Tinker and Smithy: More than a game store

Walk in to Tinker and Smithy Game Store, recently relocated from Creek Road to Main Street in Middlebury, and you’ll find, well — games. Hundreds of them. Big games, little games, board games, card games, strange games, familiar games, games in boxes and opened games, spread about the shops on various tables. 
While the store sells traditional board games familiar to gamers older than, say, 15 — Sorry, Monopoly, Risk — a resurgence of gaming culture has given rise to an entirely new diversity of board games. Tinker and Smithy doesn’t sell video games, computer games, or any other games that require a screen, but owner Scott Gemignani sounds off a slogan that anyone with a smartphone will recognize: “There’s a game for that.”
“You like trains?” he says. “We’ve got a game for that. If you want to play a card game that’s based off of a 1980s 8-byte graphic Nintendo game, we have a game for that. (Game makers) are trying to touch on every genre of pop culture, and every genre of interest. You want to be a 1950s oil baron? We have a game for that. The sky is the limit.”
Tinker and Smithy has about 300 games for sale, but 250 of those games are available to play for free.
“We want people to be able to come in, sit down, bring their meal if they want, and play as much as they want. Thus far, people have responded quite positively to that. We’ve also seen folks who normally would not consider themselves into board games at all. They have come in and experienced this, and now they’re regulars here.”
And the store isn’t only seeing new types of people — they’re seeing more people than ever before. A week and a half after Gemignani and his wife and co-owner, Rebecca, moved to the storefront on Main Street in early spring, they had already seen more foot traffic than the entire last month at their Creek Road location.
“On Creek Road, we were very much a destination location. You had to know about us, and you had to be willing to drive there,” he said. “A number of people who lived just down the street from the Creek Road location had never heard of us before. They had driven past the store a multitude of times, and they had never noticed it. So that’s primarily what’s changed. Our physical visibility.”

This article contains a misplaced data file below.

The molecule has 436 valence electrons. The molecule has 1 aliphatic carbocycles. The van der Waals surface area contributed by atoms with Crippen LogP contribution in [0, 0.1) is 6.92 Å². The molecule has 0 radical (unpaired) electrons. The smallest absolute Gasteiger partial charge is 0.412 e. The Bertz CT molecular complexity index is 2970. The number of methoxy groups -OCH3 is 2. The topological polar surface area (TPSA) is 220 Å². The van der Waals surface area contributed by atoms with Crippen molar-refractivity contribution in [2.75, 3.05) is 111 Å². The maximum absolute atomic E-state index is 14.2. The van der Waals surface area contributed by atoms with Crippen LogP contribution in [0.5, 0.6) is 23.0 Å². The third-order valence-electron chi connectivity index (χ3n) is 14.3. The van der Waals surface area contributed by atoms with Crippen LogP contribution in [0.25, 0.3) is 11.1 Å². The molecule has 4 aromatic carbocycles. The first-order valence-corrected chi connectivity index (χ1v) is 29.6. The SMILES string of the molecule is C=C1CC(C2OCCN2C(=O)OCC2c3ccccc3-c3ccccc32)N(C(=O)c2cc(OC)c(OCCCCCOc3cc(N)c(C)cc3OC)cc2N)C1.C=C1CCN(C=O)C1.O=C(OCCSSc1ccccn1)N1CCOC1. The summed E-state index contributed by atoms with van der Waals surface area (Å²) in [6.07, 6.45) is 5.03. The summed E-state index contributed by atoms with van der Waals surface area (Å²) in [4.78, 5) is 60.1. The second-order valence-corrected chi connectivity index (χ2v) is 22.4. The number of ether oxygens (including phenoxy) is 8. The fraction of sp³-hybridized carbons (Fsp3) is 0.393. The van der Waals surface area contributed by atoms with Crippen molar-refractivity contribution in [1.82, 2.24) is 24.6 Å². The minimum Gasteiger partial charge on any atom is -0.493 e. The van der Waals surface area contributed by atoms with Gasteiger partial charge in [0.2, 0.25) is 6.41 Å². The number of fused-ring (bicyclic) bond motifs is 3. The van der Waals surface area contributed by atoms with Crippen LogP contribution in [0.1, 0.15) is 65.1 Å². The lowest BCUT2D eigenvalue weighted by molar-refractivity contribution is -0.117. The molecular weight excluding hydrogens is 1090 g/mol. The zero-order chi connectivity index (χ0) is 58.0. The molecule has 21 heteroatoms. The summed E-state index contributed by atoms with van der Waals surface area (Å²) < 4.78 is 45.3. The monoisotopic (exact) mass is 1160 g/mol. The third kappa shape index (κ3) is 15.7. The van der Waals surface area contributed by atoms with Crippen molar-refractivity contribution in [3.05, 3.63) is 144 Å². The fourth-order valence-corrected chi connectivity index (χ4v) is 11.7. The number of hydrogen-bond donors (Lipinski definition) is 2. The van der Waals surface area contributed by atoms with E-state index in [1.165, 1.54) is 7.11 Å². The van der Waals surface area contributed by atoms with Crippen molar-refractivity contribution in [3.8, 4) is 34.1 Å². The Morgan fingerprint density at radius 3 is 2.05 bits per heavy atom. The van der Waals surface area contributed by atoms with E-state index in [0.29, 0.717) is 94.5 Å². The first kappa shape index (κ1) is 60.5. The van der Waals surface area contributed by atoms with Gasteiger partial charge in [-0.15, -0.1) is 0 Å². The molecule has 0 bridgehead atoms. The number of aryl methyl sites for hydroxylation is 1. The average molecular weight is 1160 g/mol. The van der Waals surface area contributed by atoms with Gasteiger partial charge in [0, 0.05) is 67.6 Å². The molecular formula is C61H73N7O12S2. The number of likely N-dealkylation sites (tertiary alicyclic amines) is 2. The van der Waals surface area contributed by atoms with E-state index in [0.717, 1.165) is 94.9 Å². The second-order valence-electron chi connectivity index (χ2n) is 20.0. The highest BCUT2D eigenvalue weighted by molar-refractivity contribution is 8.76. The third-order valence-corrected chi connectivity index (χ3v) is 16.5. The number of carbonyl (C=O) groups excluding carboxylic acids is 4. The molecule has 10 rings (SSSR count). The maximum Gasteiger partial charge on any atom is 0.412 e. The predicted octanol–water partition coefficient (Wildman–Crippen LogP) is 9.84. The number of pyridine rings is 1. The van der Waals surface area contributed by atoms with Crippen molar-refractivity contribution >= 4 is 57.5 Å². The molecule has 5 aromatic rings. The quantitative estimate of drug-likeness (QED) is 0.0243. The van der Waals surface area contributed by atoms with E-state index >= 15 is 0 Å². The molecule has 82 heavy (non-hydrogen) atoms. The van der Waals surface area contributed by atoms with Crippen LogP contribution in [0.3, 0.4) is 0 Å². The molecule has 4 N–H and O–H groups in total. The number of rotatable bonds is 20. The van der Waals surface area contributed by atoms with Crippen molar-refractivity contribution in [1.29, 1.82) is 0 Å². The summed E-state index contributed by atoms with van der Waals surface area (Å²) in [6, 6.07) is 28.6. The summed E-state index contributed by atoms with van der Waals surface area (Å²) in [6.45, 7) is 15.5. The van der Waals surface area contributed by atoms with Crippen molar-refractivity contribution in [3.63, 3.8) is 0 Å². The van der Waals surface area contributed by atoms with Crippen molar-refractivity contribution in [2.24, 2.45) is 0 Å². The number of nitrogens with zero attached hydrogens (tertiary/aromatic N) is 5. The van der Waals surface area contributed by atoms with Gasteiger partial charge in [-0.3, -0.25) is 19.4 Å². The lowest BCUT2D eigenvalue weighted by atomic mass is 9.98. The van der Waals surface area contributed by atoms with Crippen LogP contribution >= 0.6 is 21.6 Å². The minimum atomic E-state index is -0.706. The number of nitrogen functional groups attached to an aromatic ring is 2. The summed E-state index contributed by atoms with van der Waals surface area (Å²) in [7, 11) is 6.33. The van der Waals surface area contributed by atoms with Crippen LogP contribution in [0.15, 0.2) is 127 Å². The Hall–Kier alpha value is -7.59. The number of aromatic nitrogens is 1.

With that new visibility, the store has been able to expand its programs. Gamers can participate in leagues, which involve paying a small fee, and free events are often held for youngsters. Most recently, Tinker and Smithy has partnered with a nearby eatery — The Lobby — which hosts a restaurant game night, enabling gamers and diners to eat and drink while playing favorites like Cards Against Humanity, Settlers of Catan, chess and dominoes.
The store’s packed calendar of events has it staying open until 10 p.m. each evening, and sometimes, on Tuesday and Friday nights, until midnight or later. And when a new set of Magic the Gathering cards — a popular game that has won the hearts of 50 million gamers worldwide — are produced, Tinker and Smithy has a 72-hour prerelease event that starts on Friday at midnight and lasts until 2 or 3 a.m. on Sunday.
While those events are great for sales, Gemignani admits that they can be exhausting. But he knows that staying open late is necessary if the store wants to truly open its doors to the community. That comes first, he said — acting as a community center.
“One thing that was incredibly important to me when I was growing up was having a place to go to explore these different concepts — games, ideas,” he said. “Parents can bring their children here and feel safe if they want to leave, or if they want to hang out, (they can stay). The most important thing is that those who are underserved by our community and our state and our government, they have something that they can do that’s stress free, that’s safe, that they don’t have to pay for.”
Though he acknowledges it might be a slow business model, it’s working. Gemignani was recently able to hire his first employee, and he has plans that will help Tinker and Smithy grow, including online sales, hiring a few more employees, and maybe even buying his own building where he can install a bowling lane or foosball tables. 
As for the immediate future, while the hectic demand of the new location begins to subside, Gemignani plans to rest.
“There are a lot of sacrifices you have to make, primarily based on time,” he said. “It’s difficult. It takes three to five years for a business to become solvent, off-credit, and secure and stable, so they tell us. We’ve managed to do that in two. Now it’s time to go home and actually get to spend time with my dogs and my cats and my kids and my wife, and play games there.”

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